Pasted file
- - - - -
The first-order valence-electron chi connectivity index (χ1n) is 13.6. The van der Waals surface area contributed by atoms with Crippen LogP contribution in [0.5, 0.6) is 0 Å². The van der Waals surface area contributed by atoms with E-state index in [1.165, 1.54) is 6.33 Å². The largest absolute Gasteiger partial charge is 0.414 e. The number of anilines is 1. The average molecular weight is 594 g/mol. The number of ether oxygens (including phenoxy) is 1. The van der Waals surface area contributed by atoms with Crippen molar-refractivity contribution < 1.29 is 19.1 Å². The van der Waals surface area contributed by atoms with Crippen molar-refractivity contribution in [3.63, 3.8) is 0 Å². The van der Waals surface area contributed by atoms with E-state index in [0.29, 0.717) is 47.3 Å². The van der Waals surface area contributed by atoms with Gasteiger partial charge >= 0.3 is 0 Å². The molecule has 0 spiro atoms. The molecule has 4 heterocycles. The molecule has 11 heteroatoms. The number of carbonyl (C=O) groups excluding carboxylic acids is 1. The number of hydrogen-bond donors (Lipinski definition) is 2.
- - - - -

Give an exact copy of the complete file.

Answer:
The first-order valence-electron chi connectivity index (χ1n) is 13.6. The van der Waals surface area contributed by atoms with Crippen LogP contribution in [0.5, 0.6) is 0 Å². The van der Waals surface area contributed by atoms with E-state index in [1.165, 1.54) is 6.33 Å². The largest absolute Gasteiger partial charge is 0.414 e. The number of anilines is 1. The average molecular weight is 594 g/mol. The number of ether oxygens (including phenoxy) is 1. The van der Waals surface area contributed by atoms with Crippen molar-refractivity contribution < 1.29 is 19.1 Å². The van der Waals surface area contributed by atoms with Crippen molar-refractivity contribution in [3.63, 3.8) is 0 Å². The van der Waals surface area contributed by atoms with E-state index in [0.29, 0.717) is 47.3 Å². The van der Waals surface area contributed by atoms with Gasteiger partial charge >= 0.3 is 0 Å². The molecule has 0 spiro atoms. The molecule has 4 heterocycles. The molecule has 11 heteroatoms. The number of carbonyl (C=O) groups excluding carboxylic acids is 1. The number of hydrogen-bond donors (Lipinski definition) is 2.